A study made by the UN revealed that globally the cost of corruption by official employees is ten times the cost of illegal acts by common felony.This can be proven in Colombia where the problem is so big and widespread that "nobody knows what to do about it". Recent studies of criminal behavior in the country indicates that while the rate of crime grew annually in about 39.7%, the criminal behavior by officials at the government local and national grew 164.1% and despite such increase there are few convictions. The levels of administrative corruption are so high that as of 2011 the media reports of such felonies overshadow the number of stories on terrorism or armed conflict.[7]

Politic scandals[edit]

Colombian corruption scandals are often related to the conflict that has affected Colombia for 50 years.

  • The Proceso 8000, the legal investigation to the events that happened in the middle-1990s, when the president of Colombia, Ernesto Samper, was accused of receiving money from drug lords for his electoral campaign.[8]
  • The FARCpolitics scandal, the discovery of links between politicians and the FARC.[when?] This scandal does not only involve Colombian opposition politicians, but also involves Venezuela and Ecuador governments, as well as a senator of the United States.[who?][citation needed]
  • The Yidispolitics Scandal, caused by declarations of the Colombian ex-representative, Yidis Medina, in which she claims that Colombian government offered her important jobs and money if she voted for the approval of Uribe's reelection.[9][10]
  • The 2006 DAS scandal, in which the now-defunct Departamento Administrativo de Seguridad (Administrative Department of Security) illegally wiretapped the telephones and other communication lines of Supreme Court magistrates, judges, senators, journalists and other prominent figures perceived as opposition to the Álvaro Uribe administration.
  • The 2011 DIAN (Office of taxation and customs) scandal in which the administrative staff plotted ways to steal millions of dollars from the Colombian taxpayers through a complex system of fake companies and legal loopholes.[11]
  • In 2011 a number of mayors in different departments misused money that was supposed to help Colombians that were affected by floods. Instead of using this money for the victims this officials used the funds for political campaigns and personal matters.[12]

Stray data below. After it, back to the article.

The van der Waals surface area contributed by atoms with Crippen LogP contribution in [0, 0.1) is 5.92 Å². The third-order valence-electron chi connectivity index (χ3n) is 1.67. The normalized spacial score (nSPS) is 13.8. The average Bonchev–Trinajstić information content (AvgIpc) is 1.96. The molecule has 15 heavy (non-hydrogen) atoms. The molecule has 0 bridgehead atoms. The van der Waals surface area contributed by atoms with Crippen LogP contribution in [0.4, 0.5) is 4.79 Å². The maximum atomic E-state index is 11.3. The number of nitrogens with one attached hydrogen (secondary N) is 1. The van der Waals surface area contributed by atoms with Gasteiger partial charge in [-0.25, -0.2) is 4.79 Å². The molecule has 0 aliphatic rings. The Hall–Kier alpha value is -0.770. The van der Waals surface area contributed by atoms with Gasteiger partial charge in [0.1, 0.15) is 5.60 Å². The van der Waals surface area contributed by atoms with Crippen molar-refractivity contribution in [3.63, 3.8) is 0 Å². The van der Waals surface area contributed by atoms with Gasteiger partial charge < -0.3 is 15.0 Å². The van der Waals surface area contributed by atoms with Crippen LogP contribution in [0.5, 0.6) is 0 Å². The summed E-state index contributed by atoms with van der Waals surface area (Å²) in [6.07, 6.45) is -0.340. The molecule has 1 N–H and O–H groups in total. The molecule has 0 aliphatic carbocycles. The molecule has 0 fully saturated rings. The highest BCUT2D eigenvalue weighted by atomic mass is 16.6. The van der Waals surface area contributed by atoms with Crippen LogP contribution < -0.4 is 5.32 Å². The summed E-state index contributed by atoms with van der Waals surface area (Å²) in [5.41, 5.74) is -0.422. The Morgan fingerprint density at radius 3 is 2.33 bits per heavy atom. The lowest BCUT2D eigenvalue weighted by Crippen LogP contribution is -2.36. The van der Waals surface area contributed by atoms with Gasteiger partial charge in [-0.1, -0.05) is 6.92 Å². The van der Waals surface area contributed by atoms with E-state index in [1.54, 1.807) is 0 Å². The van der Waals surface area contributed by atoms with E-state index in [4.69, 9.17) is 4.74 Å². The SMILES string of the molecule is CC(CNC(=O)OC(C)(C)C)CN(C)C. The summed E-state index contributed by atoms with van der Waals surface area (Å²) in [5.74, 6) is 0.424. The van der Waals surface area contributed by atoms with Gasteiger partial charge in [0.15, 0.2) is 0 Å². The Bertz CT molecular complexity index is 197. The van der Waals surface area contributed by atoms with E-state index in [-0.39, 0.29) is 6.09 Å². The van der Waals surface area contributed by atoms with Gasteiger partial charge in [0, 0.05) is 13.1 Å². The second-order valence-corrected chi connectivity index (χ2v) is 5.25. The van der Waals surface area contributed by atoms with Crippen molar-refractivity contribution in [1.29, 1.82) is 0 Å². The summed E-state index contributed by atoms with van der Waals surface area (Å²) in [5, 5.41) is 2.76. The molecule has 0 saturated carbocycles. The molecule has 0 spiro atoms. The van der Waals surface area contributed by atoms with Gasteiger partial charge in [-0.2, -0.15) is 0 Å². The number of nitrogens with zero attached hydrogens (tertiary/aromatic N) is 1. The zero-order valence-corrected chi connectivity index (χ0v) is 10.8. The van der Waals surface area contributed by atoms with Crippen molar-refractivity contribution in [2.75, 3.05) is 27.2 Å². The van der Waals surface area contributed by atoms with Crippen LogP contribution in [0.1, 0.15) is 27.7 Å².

• In September 2011 former mayor of Bogota Samuel Moreno was convicted for irregularities in contracts with private businesses, under a scandal named "contract carousel" by the media.[13]
  • In February 2014 a massive corruption network within the Colombian army was exposed. High-ranking military officers siphoned money and took bribes in order to grant contracts. Some of this senior officers took bribes up to 50% of the cost of the contracts they awarded. Other elements of the military were taking money that was intended to be used for military supplies [14]

See also[edit]

General:

References[edit]

  1. ^ Gómez, Santiago Alejandro Gallón; Portilla, Karol Gómez (September 2000). "El fenómeno de la corrupción y su influencia en la economía colombiana entre 1960 y 1999" (in Spanish). OCASA. 
  2. ^ Romero, Gina; Hernández, Nicolás (2005-11-22). "OCASA – Seminario transparencia en la gestión pública". OCASA (Powerpoint presentation) (in Spanish). OCASA. 
  3. ^ Montoya, Aurelio Suárez (4 December 2007). "Historia reciente de corrupción en Colombia: el ejemplo de Pereira : Indymedia Colombia". Indymedia Colombia (in Spanish). Archived from the original on 14 September 2008. Retrieved 2014-09-30. 
  4. ^ a b "La Corrupción en Colombia" (in Spanish). Transparencia por Colombia. Archived from the original on 23 March 2012. 
  5. ^ http://www.transparenciacolombia.org.co/Portals/0/descargas/publicaciones/Cuaderno15%20web.pdf
  6. ^ "Corruption: Colombia’s biggest problem is only getting worse". Colombia News - Colombia Reports. Retrieved 16 December 2014. 
  7. ^ "Corrupción en Colombia". 2 August 2004. Retrieved 16 December 2014. 
  8. ^ "Colombia President's Aide Linked to Drug Money". New York Times. 27 July 1995. 
  9. ^ "Libro revelará los sobornos, promesas y presiones para aprobar la primera reelección de Uribe" (in Spanish). Caracol Radio. 2008-07-02. Retrieved 2008-04-20. 
  10. ^ "Votar la reelección me mató". Norbey Quevedo. El Espectador. 2008-03-28. Retrieved 21 April 2008. 
  11. ^ "Procuraduría citó a audiencia pública a ex directores de la Dian". El Tiempo (in Spanish). 15 July 2011. Retrieved 23 September 2011. 
  12. ^ "Investigan a 17 alcaldes por mal uso de recursos para invierno". El Tiempo (in Spanish). 7 September 2011. Retrieved 23 September 2011. 
  13. ^ "Samuel Moreno, a la cárcel por el carrusel de la contratación". El Tiempo (in Spanish). 23 September 2011. Retrieved 23 September 2011. 
  14. ^ "BBC News - Colombian leader 'outraged' by army corruption claims". BBC News. Retrieved 16 December 2014.